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Renting out your own home in Spain

If you have a property in the south of Spain that you don't live in all year round, there is a great opportunity to earn extra money by renting out your property. As well as making another family happy to live in your beautiful Spanish home, you don't have to worry about your property being empty when you're not there.

However before you start looking for properties for sale on the Costa del Sol, there are several things you need to be aware of.

First and foremost, there are tax issues, but also all the administrative aspects of renting out your property. You can read more about the costs of owning a home in the south of Spain here.

Finally, you need to prepare yourself mentally for the fact that there will be strangers living in your home. Here you also need to take care of your insurance and give them a beautiful and clean experience in your home. And you need to avoid the thought that something might go wrong.

We want to help you with the most necessary steps when renting out your home for the first time. It's not nearly as difficult as you might think.

Registering your property and important things to remember

When renting out your property short term, it is important that it is registered with your local tourist office. In the past, there were several restrictions that made it difficult for homeowners to register their property for rental.

Now, thankfully, it's much easier, which is reflected in the number of people who choose to rent out their property.

However, there are a few requirements that the property must meet. The kitchen must have all the necessary utensils. This means a working oven, a fridge, a hotplate, a kettle, various utensils and not least cups, plates and cutlery.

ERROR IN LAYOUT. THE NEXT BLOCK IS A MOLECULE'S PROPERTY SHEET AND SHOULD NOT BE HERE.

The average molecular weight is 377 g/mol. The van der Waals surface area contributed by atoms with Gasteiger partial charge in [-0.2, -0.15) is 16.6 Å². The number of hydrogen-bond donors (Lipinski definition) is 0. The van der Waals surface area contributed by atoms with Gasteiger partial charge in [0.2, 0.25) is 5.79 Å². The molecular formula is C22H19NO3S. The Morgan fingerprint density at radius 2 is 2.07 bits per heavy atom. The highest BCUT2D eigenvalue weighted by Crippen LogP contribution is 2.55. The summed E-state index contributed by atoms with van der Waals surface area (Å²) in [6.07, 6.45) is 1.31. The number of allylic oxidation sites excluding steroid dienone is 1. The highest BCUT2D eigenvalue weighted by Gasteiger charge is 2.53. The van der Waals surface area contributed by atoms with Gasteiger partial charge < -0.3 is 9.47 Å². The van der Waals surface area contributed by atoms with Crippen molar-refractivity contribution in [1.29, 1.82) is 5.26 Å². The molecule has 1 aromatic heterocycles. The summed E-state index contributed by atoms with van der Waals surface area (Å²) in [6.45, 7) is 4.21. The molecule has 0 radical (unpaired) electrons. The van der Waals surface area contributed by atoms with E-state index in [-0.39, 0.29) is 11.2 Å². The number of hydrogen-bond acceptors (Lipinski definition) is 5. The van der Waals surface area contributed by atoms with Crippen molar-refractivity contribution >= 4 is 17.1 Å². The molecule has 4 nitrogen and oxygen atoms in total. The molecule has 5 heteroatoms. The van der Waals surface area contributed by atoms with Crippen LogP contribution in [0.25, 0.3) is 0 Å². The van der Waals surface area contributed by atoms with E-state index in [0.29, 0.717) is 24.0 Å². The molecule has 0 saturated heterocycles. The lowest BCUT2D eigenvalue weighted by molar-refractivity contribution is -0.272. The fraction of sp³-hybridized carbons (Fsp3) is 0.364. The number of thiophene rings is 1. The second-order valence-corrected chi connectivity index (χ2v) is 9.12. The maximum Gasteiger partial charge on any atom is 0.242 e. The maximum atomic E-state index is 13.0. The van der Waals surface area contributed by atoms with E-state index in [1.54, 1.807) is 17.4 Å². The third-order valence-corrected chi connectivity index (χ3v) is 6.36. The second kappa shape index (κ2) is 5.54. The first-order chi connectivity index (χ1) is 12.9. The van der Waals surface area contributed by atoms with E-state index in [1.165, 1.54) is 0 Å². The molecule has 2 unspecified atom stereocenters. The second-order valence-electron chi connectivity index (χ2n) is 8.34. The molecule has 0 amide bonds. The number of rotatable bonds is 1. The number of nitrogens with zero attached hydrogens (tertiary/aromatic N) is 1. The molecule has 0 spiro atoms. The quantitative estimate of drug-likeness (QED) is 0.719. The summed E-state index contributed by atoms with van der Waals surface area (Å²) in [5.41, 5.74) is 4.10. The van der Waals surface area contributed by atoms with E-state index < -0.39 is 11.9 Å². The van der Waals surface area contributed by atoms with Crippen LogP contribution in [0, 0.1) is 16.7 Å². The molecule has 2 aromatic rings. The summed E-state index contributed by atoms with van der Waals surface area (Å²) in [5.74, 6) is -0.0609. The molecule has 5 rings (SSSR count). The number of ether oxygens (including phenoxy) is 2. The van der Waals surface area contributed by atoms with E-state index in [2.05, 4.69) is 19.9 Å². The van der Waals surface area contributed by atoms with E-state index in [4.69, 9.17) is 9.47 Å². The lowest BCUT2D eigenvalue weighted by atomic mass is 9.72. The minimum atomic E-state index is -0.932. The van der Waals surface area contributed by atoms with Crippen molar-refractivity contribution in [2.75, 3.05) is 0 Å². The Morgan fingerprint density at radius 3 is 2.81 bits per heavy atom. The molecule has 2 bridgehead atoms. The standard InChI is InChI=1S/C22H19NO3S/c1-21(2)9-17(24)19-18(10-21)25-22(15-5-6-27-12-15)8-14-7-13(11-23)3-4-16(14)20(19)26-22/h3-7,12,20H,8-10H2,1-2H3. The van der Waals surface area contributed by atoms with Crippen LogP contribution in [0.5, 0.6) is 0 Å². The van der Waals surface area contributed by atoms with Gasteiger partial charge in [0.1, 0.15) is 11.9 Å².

In addition, clean bed linen and towels should be ready for guests when they arrive. Also make sure you have an instruction manual for all electronic equipment in your home. There's no guarantee that others will know how your state-of-the-art TV works or how to turn on the air conditioner.

It is very important to have a first aid kit and a fire extinguisher in the house. This is for obvious safety reasons. You never know if something might catch fire. It could be anything from a drought to forgetting to turn off a light.

That's why it's so important to have a fire extinguisher in the house. At the same time, it's also essential to have a first aid kit in case you get hurt. It's important to make sure your first aid kit is always up to date when you return to your home.

Your home should also have natural lighting in all bedrooms, proper ventilation and you should make sure you know if there are stairs and/or a lift. It's important for your customers to know if it's handicapped or elderly friendly.

Air condition, or similar, with cold and hot air is also a requirement in all bedrooms and in the living room.

Remember to ask for permission first

Your holiday home must have a permit for renting out, which you can get from the local council office. There should also be clear contact details for you, so that your tenants can always get hold of you in case of complications.

There should also be a compulsory complaints book in your home so that your tenants can write down what they have been unhappy about.

Once your holiday home meets the above requirements, you can get permission to rent it out.

Initially, you will be given a temporary registration number. With this number, you can now rent out your property on various websites and in newspapers.

Nowadays, most people find their holiday accommodation online, so it's a good idea to advertise your accommodation mainly there. Remember to keep the temporary registration number visible until you get the official registration number.